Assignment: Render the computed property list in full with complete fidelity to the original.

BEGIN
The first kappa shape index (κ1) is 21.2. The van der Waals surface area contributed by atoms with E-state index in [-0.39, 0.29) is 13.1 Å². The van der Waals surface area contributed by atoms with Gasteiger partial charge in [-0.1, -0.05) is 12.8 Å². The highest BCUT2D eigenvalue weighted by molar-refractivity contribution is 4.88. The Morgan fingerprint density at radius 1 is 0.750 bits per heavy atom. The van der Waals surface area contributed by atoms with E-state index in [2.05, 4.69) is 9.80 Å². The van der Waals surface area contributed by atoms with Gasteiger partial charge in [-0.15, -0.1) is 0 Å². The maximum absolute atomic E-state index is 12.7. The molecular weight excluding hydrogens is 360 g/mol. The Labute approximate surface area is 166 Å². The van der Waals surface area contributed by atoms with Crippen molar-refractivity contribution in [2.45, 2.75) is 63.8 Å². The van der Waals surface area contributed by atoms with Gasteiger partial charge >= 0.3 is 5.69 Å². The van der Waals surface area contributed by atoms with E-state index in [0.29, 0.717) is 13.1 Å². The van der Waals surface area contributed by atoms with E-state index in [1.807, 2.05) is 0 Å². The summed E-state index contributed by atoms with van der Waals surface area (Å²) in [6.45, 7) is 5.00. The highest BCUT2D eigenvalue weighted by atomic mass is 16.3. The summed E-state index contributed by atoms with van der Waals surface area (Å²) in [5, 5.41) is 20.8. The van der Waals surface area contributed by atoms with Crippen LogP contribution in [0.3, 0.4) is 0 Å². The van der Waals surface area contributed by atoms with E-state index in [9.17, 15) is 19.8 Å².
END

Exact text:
The first kappa shape index (κ1) is 21.2. The van der Waals surface area contributed by atoms with E-state index in [-0.39, 0.29) is 13.1 Å². The van der Waals surface area contributed by atoms with Gasteiger partial charge in [-0.1, -0.05) is 12.8 Å². The highest BCUT2D eigenvalue weighted by molar-refractivity contribution is 4.88. The Morgan fingerprint density at radius 1 is 0.750 bits per heavy atom. The van der Waals surface area contributed by atoms with E-state index in [2.05, 4.69) is 9.80 Å². The van der Waals surface area contributed by atoms with Gasteiger partial charge in [-0.15, -0.1) is 0 Å². The maximum absolute atomic E-state index is 12.7. The molecular weight excluding hydrogens is 360 g/mol. The Labute approximate surface area is 166 Å². The van der Waals surface area contributed by atoms with Crippen molar-refractivity contribution in [2.45, 2.75) is 63.8 Å². The van der Waals surface area contributed by atoms with Gasteiger partial charge >= 0.3 is 5.69 Å². The van der Waals surface area contributed by atoms with E-state index in [0.29, 0.717) is 13.1 Å². The van der Waals surface area contributed by atoms with E-state index in [1.807, 2.05) is 0 Å². The summed E-state index contributed by atoms with van der Waals surface area (Å²) in [6.45, 7) is 5.00. The highest BCUT2D eigenvalue weighted by atomic mass is 16.3. The summed E-state index contributed by atoms with van der Waals surface area (Å²) in [5, 5.41) is 20.8. The van der Waals surface area contributed by atoms with Crippen LogP contribution in [0.3, 0.4) is 0 Å². The van der Waals surface area contributed by atoms with E-state index in [9.17, 15) is 19.8 Å².